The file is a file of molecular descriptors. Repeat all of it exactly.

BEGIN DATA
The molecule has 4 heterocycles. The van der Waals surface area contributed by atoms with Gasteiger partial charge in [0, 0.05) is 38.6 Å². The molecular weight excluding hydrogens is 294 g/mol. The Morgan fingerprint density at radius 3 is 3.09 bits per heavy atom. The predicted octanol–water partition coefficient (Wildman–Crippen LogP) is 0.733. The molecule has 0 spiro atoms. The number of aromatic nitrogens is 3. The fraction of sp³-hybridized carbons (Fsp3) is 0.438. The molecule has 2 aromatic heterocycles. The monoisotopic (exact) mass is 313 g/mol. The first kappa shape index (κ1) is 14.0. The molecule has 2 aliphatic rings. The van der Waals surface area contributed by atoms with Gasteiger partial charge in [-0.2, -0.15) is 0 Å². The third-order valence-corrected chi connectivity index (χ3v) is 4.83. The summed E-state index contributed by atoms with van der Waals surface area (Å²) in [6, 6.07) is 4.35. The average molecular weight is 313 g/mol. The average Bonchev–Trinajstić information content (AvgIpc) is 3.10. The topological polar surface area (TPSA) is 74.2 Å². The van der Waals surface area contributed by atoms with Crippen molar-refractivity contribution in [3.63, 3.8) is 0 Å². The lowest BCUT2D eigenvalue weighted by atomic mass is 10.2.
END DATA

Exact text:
The molecule has 4 heterocycles. The van der Waals surface area contributed by atoms with Gasteiger partial charge in [0, 0.05) is 38.6 Å². The molecular weight excluding hydrogens is 294 g/mol. The Morgan fingerprint density at radius 3 is 3.09 bits per heavy atom. The predicted octanol–water partition coefficient (Wildman–Crippen LogP) is 0.733. The molecule has 0 spiro atoms. The number of aromatic nitrogens is 3. The fraction of sp³-hybridized carbons (Fsp3) is 0.438. The molecule has 2 aromatic heterocycles. The monoisotopic (exact) mass is 313 g/mol. The first kappa shape index (κ1) is 14.0. The molecule has 2 aliphatic rings. The van der Waals surface area contributed by atoms with Gasteiger partial charge in [-0.2, -0.15) is 0 Å². The third-order valence-corrected chi connectivity index (χ3v) is 4.83. The summed E-state index contributed by atoms with van der Waals surface area (Å²) in [6, 6.07) is 4.35. The average molecular weight is 313 g/mol. The average Bonchev–Trinajstić information content (AvgIpc) is 3.10. The topological polar surface area (TPSA) is 74.2 Å². The van der Waals surface area contributed by atoms with Crippen molar-refractivity contribution in [3.63, 3.8) is 0 Å². The lowest BCUT2D eigenvalue weighted by atomic mass is 10.2.